Ringworm is not a worm infestation, but an infection caused by a fungus. Doctors call the infection tinea or dermatophytosis. (See Health Profile for DERMATOPHYTOSIS.)
Fungal infections of the skin are surprisingly common. Unfortunately, when they have a name like ringworm, they cause panic and misunderstanding. Parents become emotional about this issue, feeling that they have been negligent in their child’s hygiene. School nurses may fear epidemics and demand that the child be removed from the school, returning only with a doctor’s note.
On the scalp, the fungi can cause round, bald, scaly patches (tinea capitis). The skin flakes and itches. A disease that mainly afflicts children, ringworm of the scalp can be contagious within a school or community, but can be generally treated effectively.
Body ringworm (tinea corporis) appears as a round or oval sore that is red, scaly, and itchy. The patch gradually grows bigger until it is about 1 inch across. The central area heals, leaving a red ring on the skin.
Athlete’s foot is called tinea pedis. Approximately 80 to 90 percent of all men and a smaller, but growing, percentage of women are afflicted with athlete’s foot.
The condition is caused by certain types of ringworm fungi called dermatophytes (See Health Profile for DERMATOPHYTOSIS) The fungi feed on keratin, a protein contained in dead skin cells. They need warmth and humidity to proliferate. Individual susceptibility to the fungi varies depending on immunological status.
The infection assumes one of three forms: localized between the toes; chronic infestation of the soles and sides of the feet; or itchy, fluid-filled blisters on the in-step, heel and ball of the foot.
The first form can usually be controlled with over-the-counter medications unless there is secondary bacterial infection requiring a physician’s help. The second form is usually treated by a physician, often with oral antifungal agents. The third type also requires oral medication.
Those afflicted should try to keep the feet cool and dry by wearing cotton or wool socks and vented or open shoes. Dry the feet thoroughly after bathing or swimming. Apply antifungal medication once or twice a day.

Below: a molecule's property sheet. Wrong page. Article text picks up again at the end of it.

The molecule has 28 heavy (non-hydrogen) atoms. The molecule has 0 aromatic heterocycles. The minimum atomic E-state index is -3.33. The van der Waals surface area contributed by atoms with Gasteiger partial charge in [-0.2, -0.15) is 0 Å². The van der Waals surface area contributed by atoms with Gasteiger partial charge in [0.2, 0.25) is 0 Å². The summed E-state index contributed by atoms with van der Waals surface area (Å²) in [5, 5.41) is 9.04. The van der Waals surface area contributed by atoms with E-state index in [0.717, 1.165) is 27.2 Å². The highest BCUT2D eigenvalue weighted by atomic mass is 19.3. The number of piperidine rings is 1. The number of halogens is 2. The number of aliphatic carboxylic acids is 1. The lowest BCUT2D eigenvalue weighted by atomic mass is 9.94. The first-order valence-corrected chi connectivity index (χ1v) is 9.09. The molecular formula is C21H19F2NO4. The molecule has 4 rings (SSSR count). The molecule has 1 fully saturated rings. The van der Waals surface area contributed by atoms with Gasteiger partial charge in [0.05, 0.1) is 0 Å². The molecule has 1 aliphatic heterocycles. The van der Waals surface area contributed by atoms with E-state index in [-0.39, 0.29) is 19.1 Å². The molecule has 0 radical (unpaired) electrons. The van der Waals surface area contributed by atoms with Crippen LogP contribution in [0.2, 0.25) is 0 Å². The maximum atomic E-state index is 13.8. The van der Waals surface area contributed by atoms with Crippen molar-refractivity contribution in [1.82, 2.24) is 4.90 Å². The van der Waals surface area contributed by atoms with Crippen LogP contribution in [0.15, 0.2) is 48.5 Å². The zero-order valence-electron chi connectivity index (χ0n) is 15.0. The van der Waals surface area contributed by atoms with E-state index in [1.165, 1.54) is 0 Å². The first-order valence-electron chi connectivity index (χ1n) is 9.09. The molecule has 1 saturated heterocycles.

Tinea infections result from several different fungi. Transmission can occur directly through contact with infected lesions or indirectly through contact with contaminated articles, such as shoes, towels or shower stalls.
Most pediatricians do not recommend isolation of afflicted children. Covering the rash with a bandage and a layer of clothing is usually enough to prevent its spread.
Another predisposing factor is warm weather and tight clothing which encourages fungus growth.
Some of these fungi involved in these conditions primarily infect animals, but they may be transmitted from animals to humans. Cats may have an infection but may not be suspected until lesions appear on their owners.
Diagnosis must rule out other possible causes of the signs and symptoms, which may include eczema, psoriasis and contact dermatitis.
A microscopic examination of some lesion scrapings usually will confirm tinea infection. This is called a KOH (potassium hydroxide) preparation. Culture of the affected area, which may take weeks, may help identify the infecting organism.
For most types of tinea, treatment is with antifungal drugs in the form of skin creams, lotions or ointments. However, for widespread infections or those affecting the hair or nails, an antifungal drug in tablet form (usually griseofulvin) may be taken.
Treatment of small, uncomplicated lesions located in areas other than the scalp is by topical antifungal preparations such as ketoconazole (Spectazole), clotrizamole (Lotrimin, Mycelex), econazole (Spectazole) and miconazole nitrate (Monistat-Derm).
Lesions of the scalp, regardless of severity, should be treated with oral antifungal medication.
Griseofulvin (Fulvicin, Grisactin) may be required at high doses due to poor absorption. Itraconazole is another antifungal agent that can be taken orally. Oral antifungals and corticosteroids are indicated for treatment of widespread, severely inflammatory infections and potentially scarring lesions.
Do any tests need to be done to diagnose the condition?
What treatment will you be recommending?
What over-the-counter medication is most effective?
Will you be prescribing any medications? What are the side effects?
How long does it take to resolve fungal infections?
The skin should be kept dry, since moist skin favors the growth of fungi. Dry the skin carefully after bathing and let it it dry before dressing. Loose-fitting underwear is recommended. Socks should be changed daily. Sandals or open-toed shoes may be beneficial. Talc or other drying powders may also be helpful.